Over the years, however, due to the policy makers being remiss to evolve a water policy and strategy Pakistan has suffered, according to an estimate, a cumulative loss of ca. US$ 1.5 trillion dollars or an annual US$ 3.5 billion as a sequel to water disputes and political ill will over the construction of large, rain-fed reservoirs (dams) irrespective of the significance of Kala Bagh dam to the country for water for drinking. food production and energy.

The construction of dams in the US during “dust bowl” years of 30s is a remarkable example of water strategy, patriotism and preparedness of a country for the proverbial “Rainy day”.

Pakistan had a population of 32.5million in 1947 which doubled by 1972, and as of today, it stands at over 190 million although it was amongst the first few countries of the world to adopt a family planning programme. Accordingly, the per capita availability of water in the country declined from 5000 m3 in 1947 to ca. 800 m3 per capita today, which according to Falkenmark indicator, falls in the category of countries classified by the World Bank as water scarce. Water barrier differentiation proposed by Falkenmark (1989) Index (m3 per capita) is Category/Condition >1,700 No Stress, 1,000-1,700 Stress, 500-1,000 Scarcity.

According to some experts, Falkenmark indicator or index appears to under-etimate the impact of smaller populations, and excludes the so-called Grey water characteristic of salt affected ,barren lands in the world. In Pakistan alone, which has more than 60 per cent of its land degraded with underground water being brackish and unfit for irrigation and drinking.

The amounts of water needed to produce a commodity, food or fibre is termed by economists as “virtual water” such as one kg of coffee is 20,000 litres while the amounts of water needed for one kg paper , one million ton of steel, one megawatt –hour electricity or a cotton T- shirt, are 300, 215,000, 2000-5000, and 7000 litres respectively. Pakistan could thus be better off limiting production of high delta crops and export of virtual water to manage its shortfalls in water.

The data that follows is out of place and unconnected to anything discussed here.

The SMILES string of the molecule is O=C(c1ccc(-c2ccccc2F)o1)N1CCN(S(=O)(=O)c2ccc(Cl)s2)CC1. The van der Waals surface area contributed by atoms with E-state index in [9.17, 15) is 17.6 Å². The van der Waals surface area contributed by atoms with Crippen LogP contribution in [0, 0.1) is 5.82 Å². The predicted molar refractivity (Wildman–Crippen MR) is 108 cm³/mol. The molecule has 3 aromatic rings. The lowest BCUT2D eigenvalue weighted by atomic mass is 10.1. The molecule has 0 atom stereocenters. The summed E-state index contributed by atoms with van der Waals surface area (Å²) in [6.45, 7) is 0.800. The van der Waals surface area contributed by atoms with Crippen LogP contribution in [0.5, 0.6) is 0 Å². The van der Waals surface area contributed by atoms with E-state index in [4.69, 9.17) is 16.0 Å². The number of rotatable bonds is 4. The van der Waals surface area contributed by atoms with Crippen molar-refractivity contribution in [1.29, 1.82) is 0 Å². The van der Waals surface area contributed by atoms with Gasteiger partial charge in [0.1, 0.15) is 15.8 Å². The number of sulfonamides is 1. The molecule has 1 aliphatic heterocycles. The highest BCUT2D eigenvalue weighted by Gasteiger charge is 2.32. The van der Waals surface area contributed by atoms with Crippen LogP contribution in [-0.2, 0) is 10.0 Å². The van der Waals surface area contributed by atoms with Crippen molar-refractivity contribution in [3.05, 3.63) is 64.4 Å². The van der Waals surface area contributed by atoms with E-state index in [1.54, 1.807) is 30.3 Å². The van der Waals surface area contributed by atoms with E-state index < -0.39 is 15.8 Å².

Pollution in the world has outgrown supply of water, and the only water available for drinking in many countries of the world including Pakistan is often polluted with human waste, industrial effluents and agricultural runoff, leading to sickness and even death from water borne diseases. According to UNICEF 70,000 children die of water borne diseases every year in Pakistan.

In the USA, a public-private partnership developed by the University of Philadelphia (including Wharton School of Business) and the local government on water issues, is an excellent example of green governance and sustainable resource management. In municipios movement seeking interaction between the local government and the stakeholders for basic urban services such as water in Leon, Nacaragua, there is a lesson for us. A “ One student-One tree” tree planting initiative by the author at GCUF in 2010, was made part of the curriculum by the then administration to add to efforts to thwart climate change. Unfortunately, it was later discontinued and forgotten once for all.